Why does my snoring and apnoea get worse during my “period”?
I had a patient that described a worsening of snoring and sleep disturbance during her menstrual period. This relationship is very real and troublesome in some woman, particularly if she has pre-existing sleep disordered breathing. I thought I would talk about this briefly.
The mechanisms have not yet been fully elucidated, but are likely to be related to hormonal fluctuation during the menstrual cycle including changes in oestrogen and progesterone levels and other biochemical changes. Such hormonal shifts may cause changes in the muscles and tissues of the upper airway, disturb regulation of breathing and alter sleep architecture.
For example, both oestrogen and progesterone help maintain muscle tone. When levels of these hormones fall during a woman’s period, the consequent reduction in tone of her throat muscles make them floppy and prone to collapse on inspiration. Conversely, an oestrogen spike in the premenstrual phase causes widespread tissue swelling (oedema) throughout the body including in the mucosal lining of the nose and throat. This narrows her air passage.
Progesterone reduces the sensitivity of the brain’s “Central Respiration Centre” to low levels of oxygen and elevated levels of carbon dioxide. Paradoxically this resistance to sudden oxygen dips helps to maintain a stable breathing pattern during sleep and is very useful in female patients with pre-existing apnoea. When progesterone falls, this phenomenon may explain wild swings in breathing rates in some woman.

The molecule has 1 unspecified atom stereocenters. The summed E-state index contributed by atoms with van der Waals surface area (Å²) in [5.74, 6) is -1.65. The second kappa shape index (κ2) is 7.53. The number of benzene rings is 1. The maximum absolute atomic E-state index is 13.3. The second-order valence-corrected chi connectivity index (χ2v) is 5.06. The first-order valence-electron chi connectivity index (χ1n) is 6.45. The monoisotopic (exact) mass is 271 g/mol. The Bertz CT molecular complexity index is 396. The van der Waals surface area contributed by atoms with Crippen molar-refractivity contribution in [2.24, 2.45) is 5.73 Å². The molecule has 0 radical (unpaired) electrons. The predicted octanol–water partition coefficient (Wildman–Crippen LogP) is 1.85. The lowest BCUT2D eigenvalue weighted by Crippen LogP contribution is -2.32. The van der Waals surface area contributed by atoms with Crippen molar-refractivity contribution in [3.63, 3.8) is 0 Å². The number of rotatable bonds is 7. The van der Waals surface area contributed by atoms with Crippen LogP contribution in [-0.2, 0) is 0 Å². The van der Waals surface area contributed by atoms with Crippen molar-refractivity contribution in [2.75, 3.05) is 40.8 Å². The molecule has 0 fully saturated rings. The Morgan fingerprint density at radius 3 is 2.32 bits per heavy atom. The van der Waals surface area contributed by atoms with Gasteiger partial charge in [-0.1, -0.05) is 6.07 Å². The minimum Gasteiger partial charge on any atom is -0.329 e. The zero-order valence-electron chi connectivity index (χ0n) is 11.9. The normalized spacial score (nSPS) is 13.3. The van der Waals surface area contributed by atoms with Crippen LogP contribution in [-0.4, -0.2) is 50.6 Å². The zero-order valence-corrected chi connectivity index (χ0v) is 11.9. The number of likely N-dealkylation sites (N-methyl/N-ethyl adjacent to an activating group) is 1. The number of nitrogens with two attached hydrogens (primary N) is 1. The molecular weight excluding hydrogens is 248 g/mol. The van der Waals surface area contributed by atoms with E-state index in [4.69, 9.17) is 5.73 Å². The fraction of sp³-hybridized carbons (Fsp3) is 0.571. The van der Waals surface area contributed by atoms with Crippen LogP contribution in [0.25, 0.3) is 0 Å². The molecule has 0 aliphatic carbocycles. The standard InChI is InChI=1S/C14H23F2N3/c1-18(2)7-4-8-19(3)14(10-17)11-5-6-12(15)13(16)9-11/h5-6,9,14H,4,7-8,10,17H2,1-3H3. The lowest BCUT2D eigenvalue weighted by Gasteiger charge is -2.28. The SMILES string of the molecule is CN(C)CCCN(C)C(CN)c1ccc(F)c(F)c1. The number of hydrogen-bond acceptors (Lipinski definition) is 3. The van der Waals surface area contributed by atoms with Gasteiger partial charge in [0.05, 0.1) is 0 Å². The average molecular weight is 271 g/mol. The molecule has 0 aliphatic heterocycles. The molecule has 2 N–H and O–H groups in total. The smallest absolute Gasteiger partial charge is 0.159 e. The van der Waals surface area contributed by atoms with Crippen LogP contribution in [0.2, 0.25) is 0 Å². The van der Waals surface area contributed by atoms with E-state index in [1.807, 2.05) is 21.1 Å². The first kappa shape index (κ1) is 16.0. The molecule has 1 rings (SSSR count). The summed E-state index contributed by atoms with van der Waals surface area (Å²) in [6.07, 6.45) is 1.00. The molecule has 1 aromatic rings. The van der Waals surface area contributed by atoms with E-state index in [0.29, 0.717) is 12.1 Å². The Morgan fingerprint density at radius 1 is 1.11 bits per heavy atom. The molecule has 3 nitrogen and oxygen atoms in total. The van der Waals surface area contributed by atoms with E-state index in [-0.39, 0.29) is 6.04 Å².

Another interesting property of progesterone is that is has a mild sedative effect. Adequate levels of this hormone seem to help switch on and maintain deep sleep; the so-called slow wave or Non-REM (Rapid Eye Motion) sleep. This phase of sleep is crucial for physical restoration and memory consolidation.
During the REM phase of sleep, muscle tone falls throughout the body (apart from that of the eye muscles). The subsequent increased collapsibility of the throat muscles constricts the airway and exacerbates snoring and apnoea. Progesterone does regulate the onset and duration of the REM phase of sleep but its mechanistic relationship is more complex than with sleep onset and maintenance of Non-REM sleep.
Finally, other premenstrual phenomena such as depression and anxiety can also disrupt sleep in different ways.
We must also not forget the important role of common factors such a weight gain (including that from premenstrual oedema), sleep position, nasal obstruction and mouth breathing.
In another article, I have outlined various non-invasive methods that can help if you do suffer with an exacerbation of snoring and apnoea during your period.